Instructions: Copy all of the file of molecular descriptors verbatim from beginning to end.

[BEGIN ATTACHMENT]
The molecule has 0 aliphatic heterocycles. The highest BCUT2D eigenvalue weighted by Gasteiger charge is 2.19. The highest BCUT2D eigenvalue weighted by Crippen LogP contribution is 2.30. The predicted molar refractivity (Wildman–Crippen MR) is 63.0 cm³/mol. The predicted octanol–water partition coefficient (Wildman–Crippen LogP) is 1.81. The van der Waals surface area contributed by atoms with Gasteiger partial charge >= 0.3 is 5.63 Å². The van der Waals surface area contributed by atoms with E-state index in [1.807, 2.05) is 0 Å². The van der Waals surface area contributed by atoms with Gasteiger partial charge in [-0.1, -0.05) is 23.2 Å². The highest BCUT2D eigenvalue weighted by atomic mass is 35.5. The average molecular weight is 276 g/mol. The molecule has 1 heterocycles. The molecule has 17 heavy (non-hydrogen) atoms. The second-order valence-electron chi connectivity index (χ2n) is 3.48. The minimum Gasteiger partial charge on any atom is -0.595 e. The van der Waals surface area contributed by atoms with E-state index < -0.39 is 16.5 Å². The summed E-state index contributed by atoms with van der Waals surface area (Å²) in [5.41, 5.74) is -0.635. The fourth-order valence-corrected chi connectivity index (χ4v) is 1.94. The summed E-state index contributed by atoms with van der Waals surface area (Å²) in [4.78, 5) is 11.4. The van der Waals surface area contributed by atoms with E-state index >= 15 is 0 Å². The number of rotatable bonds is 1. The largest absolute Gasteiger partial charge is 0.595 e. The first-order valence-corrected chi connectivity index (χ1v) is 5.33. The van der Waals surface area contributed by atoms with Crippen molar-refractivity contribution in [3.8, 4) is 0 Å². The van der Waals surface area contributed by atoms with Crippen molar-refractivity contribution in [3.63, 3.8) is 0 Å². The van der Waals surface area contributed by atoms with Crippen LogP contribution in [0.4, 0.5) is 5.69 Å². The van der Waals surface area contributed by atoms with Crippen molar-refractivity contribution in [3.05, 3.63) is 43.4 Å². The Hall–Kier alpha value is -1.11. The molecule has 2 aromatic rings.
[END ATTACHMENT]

The molecule has 0 aliphatic heterocycles. The highest BCUT2D eigenvalue weighted by Gasteiger charge is 2.19. The highest BCUT2D eigenvalue weighted by Crippen LogP contribution is 2.30. The predicted molar refractivity (Wildman–Crippen MR) is 63.0 cm³/mol. The predicted octanol–water partition coefficient (Wildman–Crippen LogP) is 1.81. The van der Waals surface area contributed by atoms with Gasteiger partial charge >= 0.3 is 5.63 Å². The van der Waals surface area contributed by atoms with E-state index in [1.807, 2.05) is 0 Å². The van der Waals surface area contributed by atoms with Gasteiger partial charge in [-0.1, -0.05) is 23.2 Å². The highest BCUT2D eigenvalue weighted by atomic mass is 35.5. The average molecular weight is 276 g/mol. The molecule has 1 heterocycles. The molecule has 17 heavy (non-hydrogen) atoms. The second-order valence-electron chi connectivity index (χ2n) is 3.48. The minimum Gasteiger partial charge on any atom is -0.595 e. The van der Waals surface area contributed by atoms with E-state index < -0.39 is 16.5 Å². The summed E-state index contributed by atoms with van der Waals surface area (Å²) in [5.41, 5.74) is -0.635. The fourth-order valence-corrected chi connectivity index (χ4v) is 1.94. The summed E-state index contributed by atoms with van der Waals surface area (Å²) in [4.78, 5) is 11.4. The van der Waals surface area contributed by atoms with E-state index >= 15 is 0 Å². The number of rotatable bonds is 1. The largest absolute Gasteiger partial charge is 0.595 e. The first-order valence-corrected chi connectivity index (χ1v) is 5.33. The van der Waals surface area contributed by atoms with Crippen molar-refractivity contribution in [3.8, 4) is 0 Å². The van der Waals surface area contributed by atoms with Crippen molar-refractivity contribution in [3.63, 3.8) is 0 Å². The van der Waals surface area contributed by atoms with Crippen LogP contribution in [0.4, 0.5) is 5.69 Å². The van der Waals surface area contributed by atoms with Crippen molar-refractivity contribution in [3.05, 3.63) is 43.4 Å². The Hall–Kier alpha value is -1.11. The molecule has 2 aromatic rings.